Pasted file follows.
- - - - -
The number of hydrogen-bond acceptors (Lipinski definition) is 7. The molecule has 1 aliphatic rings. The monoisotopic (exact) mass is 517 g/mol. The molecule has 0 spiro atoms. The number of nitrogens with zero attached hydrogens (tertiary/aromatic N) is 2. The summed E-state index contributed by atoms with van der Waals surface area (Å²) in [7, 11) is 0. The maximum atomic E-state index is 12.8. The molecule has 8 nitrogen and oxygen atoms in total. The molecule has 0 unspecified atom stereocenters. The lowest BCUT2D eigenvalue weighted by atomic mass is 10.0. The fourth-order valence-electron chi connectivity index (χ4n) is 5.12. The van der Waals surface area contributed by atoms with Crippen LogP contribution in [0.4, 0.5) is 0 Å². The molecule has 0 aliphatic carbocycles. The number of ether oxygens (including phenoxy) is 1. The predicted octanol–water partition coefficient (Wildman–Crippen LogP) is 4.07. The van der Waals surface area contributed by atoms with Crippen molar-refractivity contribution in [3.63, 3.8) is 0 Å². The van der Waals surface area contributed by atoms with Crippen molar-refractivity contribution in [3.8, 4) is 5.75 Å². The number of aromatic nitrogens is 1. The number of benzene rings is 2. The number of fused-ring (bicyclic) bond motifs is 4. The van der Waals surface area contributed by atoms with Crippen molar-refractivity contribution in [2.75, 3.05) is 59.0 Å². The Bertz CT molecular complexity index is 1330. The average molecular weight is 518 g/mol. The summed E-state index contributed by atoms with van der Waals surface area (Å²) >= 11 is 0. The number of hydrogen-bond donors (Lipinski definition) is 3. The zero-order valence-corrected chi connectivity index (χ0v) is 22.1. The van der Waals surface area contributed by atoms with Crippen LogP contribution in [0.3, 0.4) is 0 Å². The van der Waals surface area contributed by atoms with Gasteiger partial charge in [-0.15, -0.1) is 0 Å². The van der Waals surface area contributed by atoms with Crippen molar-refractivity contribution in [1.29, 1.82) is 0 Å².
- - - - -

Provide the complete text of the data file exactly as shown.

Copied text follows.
The number of hydrogen-bond acceptors (Lipinski definition) is 7. The molecule has 1 aliphatic rings. The monoisotopic (exact) mass is 517 g/mol. The molecule has 0 spiro atoms. The number of nitrogens with zero attached hydrogens (tertiary/aromatic N) is 2. The summed E-state index contributed by atoms with van der Waals surface area (Å²) in [7, 11) is 0. The maximum atomic E-state index is 12.8. The molecule has 8 nitrogen and oxygen atoms in total. The molecule has 0 unspecified atom stereocenters. The lowest BCUT2D eigenvalue weighted by atomic mass is 10.0. The fourth-order valence-electron chi connectivity index (χ4n) is 5.12. The van der Waals surface area contributed by atoms with Crippen LogP contribution in [0.4, 0.5) is 0 Å². The molecule has 0 aliphatic carbocycles. The number of ether oxygens (including phenoxy) is 1. The predicted octanol–water partition coefficient (Wildman–Crippen LogP) is 4.07. The van der Waals surface area contributed by atoms with Crippen molar-refractivity contribution in [3.63, 3.8) is 0 Å². The van der Waals surface area contributed by atoms with Crippen molar-refractivity contribution in [3.8, 4) is 5.75 Å². The number of aromatic nitrogens is 1. The number of benzene rings is 2. The number of fused-ring (bicyclic) bond motifs is 4. The van der Waals surface area contributed by atoms with Crippen molar-refractivity contribution in [2.75, 3.05) is 59.0 Å². The Bertz CT molecular complexity index is 1330. The average molecular weight is 518 g/mol. The summed E-state index contributed by atoms with van der Waals surface area (Å²) >= 11 is 0. The number of hydrogen-bond donors (Lipinski definition) is 3. The zero-order valence-corrected chi connectivity index (χ0v) is 22.1. The van der Waals surface area contributed by atoms with Crippen LogP contribution in [0.3, 0.4) is 0 Å². The van der Waals surface area contributed by atoms with Gasteiger partial charge in [-0.15, -0.1) is 0 Å². The van der Waals surface area contributed by atoms with Crippen molar-refractivity contribution in [1.29, 1.82) is 0 Å².